I doubled down Florida Avenue, out towards the 9:30 club, at which point I did finally see a group of white people, but they were just lining up for that evening’s concert. I then tried part of the more gentrified western fringe of Shaw by Logan circle, looping through Winchester street but again coming up empty. It was around this point, given the lovely weather and time remaining before my friend arrived, that I decided to embark on Mark’s own personal, ‘do-it-yourself’, gentrification observation trip. I suppose that any regular traipse through Shaw could count as such, but on this particular walk, I had eyes peeled, ears tuned open, and socio-economic radar tuned to full-conscience potency!

I quickly realized that my tour didn’t require such intensive effort. The transformation of Shaw is as openly noticeable as a Mid-western tourist on the Blue line to anyone who cares to observe…a couple of closed-down small grocers. White dog-walkers cruising past wizened Black men seated outside old storefronts. The separation between East-African, African-American, and White-serving businesses around U street corridor. For goodness sake, there was a homeless man washing car windows on a newly polished street as a well-heeled yuppie strode loudly by.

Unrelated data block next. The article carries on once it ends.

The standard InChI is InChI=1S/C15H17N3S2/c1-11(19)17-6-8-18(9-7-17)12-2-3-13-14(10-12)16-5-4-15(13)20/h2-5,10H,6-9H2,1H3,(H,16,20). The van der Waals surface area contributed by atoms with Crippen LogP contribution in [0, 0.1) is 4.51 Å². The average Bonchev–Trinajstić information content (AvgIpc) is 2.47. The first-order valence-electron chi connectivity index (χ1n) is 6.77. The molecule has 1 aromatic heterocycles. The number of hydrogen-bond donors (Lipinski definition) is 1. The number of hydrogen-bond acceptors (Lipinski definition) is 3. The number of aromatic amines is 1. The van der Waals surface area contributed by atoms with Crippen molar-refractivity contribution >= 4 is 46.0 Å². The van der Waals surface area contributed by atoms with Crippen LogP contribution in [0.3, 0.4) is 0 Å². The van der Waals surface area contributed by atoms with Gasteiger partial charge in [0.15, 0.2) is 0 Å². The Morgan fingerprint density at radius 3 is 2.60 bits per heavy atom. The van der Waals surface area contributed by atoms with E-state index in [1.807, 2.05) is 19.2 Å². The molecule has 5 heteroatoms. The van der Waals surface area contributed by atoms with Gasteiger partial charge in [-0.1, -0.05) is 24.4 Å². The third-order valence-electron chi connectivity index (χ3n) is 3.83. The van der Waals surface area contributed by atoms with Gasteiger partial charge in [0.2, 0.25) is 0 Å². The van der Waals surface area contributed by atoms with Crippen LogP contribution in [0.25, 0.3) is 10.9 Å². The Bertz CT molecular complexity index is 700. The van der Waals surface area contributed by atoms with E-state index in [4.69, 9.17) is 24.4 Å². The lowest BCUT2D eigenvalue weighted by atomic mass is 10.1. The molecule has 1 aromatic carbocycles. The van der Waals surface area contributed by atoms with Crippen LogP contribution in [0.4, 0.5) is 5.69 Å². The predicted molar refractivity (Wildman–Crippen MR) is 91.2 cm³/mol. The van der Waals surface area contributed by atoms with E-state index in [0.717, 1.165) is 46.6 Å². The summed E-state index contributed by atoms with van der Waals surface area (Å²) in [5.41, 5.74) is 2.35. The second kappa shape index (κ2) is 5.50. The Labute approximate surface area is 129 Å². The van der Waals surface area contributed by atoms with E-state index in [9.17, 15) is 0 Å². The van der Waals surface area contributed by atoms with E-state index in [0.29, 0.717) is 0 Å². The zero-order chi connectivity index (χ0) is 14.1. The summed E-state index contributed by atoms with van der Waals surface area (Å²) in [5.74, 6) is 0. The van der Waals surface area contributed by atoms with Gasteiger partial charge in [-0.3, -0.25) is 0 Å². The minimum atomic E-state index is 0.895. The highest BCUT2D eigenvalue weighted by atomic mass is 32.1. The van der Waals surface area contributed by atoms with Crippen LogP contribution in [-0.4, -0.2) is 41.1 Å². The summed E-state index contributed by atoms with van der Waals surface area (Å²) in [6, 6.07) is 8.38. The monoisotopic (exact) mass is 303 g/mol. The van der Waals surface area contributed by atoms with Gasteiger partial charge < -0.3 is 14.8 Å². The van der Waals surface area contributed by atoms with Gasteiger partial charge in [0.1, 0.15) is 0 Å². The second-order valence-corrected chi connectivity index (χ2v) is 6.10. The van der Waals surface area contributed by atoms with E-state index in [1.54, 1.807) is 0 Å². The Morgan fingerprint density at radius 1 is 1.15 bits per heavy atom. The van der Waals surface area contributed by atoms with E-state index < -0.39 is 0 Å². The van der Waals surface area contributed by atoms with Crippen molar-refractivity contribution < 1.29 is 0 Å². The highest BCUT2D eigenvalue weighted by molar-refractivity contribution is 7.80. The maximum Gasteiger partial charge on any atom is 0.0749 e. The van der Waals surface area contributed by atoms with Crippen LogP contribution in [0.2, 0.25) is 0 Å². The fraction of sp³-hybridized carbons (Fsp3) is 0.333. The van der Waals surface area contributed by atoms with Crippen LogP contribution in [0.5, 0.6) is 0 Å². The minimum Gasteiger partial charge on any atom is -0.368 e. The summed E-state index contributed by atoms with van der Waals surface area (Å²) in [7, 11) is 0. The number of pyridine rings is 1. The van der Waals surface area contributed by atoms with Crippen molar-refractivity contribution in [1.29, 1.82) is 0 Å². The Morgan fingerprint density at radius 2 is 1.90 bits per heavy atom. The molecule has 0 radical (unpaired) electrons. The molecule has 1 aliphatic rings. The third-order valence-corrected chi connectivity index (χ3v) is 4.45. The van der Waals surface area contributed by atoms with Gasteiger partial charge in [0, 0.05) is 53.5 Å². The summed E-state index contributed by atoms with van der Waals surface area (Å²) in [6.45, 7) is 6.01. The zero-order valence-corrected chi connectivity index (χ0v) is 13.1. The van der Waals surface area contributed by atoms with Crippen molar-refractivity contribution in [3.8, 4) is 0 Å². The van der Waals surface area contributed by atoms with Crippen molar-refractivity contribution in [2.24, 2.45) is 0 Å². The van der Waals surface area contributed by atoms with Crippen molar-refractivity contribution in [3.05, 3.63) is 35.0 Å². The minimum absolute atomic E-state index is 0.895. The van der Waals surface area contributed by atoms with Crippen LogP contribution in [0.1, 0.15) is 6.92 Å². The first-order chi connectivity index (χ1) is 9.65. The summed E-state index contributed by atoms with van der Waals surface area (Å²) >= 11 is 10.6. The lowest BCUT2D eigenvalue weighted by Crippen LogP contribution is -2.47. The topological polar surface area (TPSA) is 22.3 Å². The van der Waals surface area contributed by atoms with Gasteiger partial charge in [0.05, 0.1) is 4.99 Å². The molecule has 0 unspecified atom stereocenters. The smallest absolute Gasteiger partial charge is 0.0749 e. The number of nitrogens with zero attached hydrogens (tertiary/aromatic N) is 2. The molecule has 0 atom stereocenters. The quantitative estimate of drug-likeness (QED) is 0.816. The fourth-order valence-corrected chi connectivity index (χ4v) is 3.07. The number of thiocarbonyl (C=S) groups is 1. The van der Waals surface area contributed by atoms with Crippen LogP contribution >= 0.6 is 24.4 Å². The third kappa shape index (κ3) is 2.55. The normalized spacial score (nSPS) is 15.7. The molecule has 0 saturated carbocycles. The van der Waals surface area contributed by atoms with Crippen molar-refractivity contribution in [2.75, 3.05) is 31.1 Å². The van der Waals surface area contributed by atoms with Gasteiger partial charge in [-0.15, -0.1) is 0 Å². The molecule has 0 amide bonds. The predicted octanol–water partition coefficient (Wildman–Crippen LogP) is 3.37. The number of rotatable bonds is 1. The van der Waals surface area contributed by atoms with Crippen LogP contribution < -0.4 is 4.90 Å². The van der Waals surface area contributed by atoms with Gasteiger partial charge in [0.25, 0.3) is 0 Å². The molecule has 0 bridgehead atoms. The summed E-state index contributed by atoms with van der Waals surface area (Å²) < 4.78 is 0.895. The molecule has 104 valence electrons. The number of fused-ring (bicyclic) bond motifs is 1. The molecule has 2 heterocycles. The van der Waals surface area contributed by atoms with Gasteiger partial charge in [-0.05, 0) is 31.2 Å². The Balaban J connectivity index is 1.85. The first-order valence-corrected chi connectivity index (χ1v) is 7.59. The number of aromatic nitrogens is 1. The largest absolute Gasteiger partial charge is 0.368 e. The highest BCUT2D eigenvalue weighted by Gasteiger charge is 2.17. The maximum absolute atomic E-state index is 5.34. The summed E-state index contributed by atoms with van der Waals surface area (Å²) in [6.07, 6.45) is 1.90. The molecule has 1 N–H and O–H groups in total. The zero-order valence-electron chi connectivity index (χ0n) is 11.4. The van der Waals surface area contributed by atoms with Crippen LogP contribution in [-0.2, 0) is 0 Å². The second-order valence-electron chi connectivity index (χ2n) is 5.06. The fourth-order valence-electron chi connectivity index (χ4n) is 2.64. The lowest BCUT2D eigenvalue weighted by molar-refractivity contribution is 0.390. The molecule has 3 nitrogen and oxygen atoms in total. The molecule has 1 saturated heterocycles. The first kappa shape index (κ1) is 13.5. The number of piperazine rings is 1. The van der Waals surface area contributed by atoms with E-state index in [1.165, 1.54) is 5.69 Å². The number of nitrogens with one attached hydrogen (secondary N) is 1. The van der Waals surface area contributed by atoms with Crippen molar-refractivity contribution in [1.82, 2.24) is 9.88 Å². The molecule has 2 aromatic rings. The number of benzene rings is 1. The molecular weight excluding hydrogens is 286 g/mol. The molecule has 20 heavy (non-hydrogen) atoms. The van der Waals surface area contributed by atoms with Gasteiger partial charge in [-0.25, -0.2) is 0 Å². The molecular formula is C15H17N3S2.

I also encountered a couple of hidden jewels that are not so readily visible. There were a wealth and diversity of lawn and shop-window campaign signs regarding the upcoming DC mayoral election, suggesting strong civic engagement and the focus on affordable housing in Shaw from many of the candidates. Best of all, however, was a still-running checkers club that would not have looked out of place in the 1950s. It’s weather-beaten sign welcomed newcomers; however, the deep quietude inside and musty feel suggested a long, unbroken run of the same players since decades past.